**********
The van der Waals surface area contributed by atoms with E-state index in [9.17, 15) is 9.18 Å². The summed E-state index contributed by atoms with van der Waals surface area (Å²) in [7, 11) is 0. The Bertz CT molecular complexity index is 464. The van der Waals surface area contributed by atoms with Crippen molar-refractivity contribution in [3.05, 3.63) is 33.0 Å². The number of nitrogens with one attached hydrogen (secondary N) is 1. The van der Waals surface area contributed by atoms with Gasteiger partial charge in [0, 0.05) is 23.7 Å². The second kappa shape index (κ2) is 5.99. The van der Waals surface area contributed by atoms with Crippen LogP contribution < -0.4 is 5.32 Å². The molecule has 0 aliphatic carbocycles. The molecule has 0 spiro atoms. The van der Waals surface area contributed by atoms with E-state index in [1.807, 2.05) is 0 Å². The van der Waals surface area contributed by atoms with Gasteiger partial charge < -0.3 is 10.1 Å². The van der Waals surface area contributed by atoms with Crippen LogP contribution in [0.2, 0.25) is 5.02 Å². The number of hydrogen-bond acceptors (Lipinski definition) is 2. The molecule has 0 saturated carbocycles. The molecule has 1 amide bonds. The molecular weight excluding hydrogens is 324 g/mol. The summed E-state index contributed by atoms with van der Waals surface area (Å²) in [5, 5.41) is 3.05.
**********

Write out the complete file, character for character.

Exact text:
The van der Waals surface area contributed by atoms with E-state index in [9.17, 15) is 9.18 Å². The summed E-state index contributed by atoms with van der Waals surface area (Å²) in [7, 11) is 0. The Bertz CT molecular complexity index is 464. The van der Waals surface area contributed by atoms with Crippen molar-refractivity contribution in [3.05, 3.63) is 33.0 Å². The number of nitrogens with one attached hydrogen (secondary N) is 1. The van der Waals surface area contributed by atoms with Gasteiger partial charge in [0, 0.05) is 23.7 Å². The second kappa shape index (κ2) is 5.99. The van der Waals surface area contributed by atoms with Crippen LogP contribution < -0.4 is 5.32 Å². The molecule has 0 aliphatic carbocycles. The molecule has 0 spiro atoms. The van der Waals surface area contributed by atoms with E-state index in [1.807, 2.05) is 0 Å². The van der Waals surface area contributed by atoms with Gasteiger partial charge < -0.3 is 10.1 Å². The van der Waals surface area contributed by atoms with Crippen LogP contribution in [0.2, 0.25) is 5.02 Å². The number of hydrogen-bond acceptors (Lipinski definition) is 2. The molecule has 0 saturated carbocycles. The molecule has 1 amide bonds. The molecular weight excluding hydrogens is 324 g/mol. The summed E-state index contributed by atoms with van der Waals surface area (Å²) in [5, 5.41) is 3.05.